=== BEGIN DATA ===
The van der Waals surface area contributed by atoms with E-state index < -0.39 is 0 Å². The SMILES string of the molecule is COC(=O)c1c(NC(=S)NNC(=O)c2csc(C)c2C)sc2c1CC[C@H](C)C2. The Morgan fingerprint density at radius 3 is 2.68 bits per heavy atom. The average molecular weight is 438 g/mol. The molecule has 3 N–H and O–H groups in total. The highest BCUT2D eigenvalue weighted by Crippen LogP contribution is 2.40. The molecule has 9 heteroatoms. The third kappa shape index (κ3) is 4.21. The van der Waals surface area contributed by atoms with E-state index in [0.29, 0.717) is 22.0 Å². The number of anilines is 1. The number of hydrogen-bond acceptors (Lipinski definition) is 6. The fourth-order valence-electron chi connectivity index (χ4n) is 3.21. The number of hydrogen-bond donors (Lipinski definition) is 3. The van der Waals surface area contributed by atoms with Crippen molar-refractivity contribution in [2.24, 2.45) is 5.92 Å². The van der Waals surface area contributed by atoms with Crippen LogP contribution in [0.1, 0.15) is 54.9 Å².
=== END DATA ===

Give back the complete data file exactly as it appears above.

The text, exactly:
The van der Waals surface area contributed by atoms with E-state index < -0.39 is 0 Å². The SMILES string of the molecule is COC(=O)c1c(NC(=S)NNC(=O)c2csc(C)c2C)sc2c1CC[C@H](C)C2. The Morgan fingerprint density at radius 3 is 2.68 bits per heavy atom. The average molecular weight is 438 g/mol. The molecule has 3 N–H and O–H groups in total. The highest BCUT2D eigenvalue weighted by Crippen LogP contribution is 2.40. The molecule has 9 heteroatoms. The third kappa shape index (κ3) is 4.21. The van der Waals surface area contributed by atoms with E-state index in [0.29, 0.717) is 22.0 Å². The number of anilines is 1. The number of hydrogen-bond acceptors (Lipinski definition) is 6. The fourth-order valence-electron chi connectivity index (χ4n) is 3.21. The number of hydrogen-bond donors (Lipinski definition) is 3. The van der Waals surface area contributed by atoms with Crippen molar-refractivity contribution in [2.24, 2.45) is 5.92 Å². The van der Waals surface area contributed by atoms with Crippen LogP contribution in [0.1, 0.15) is 54.9 Å².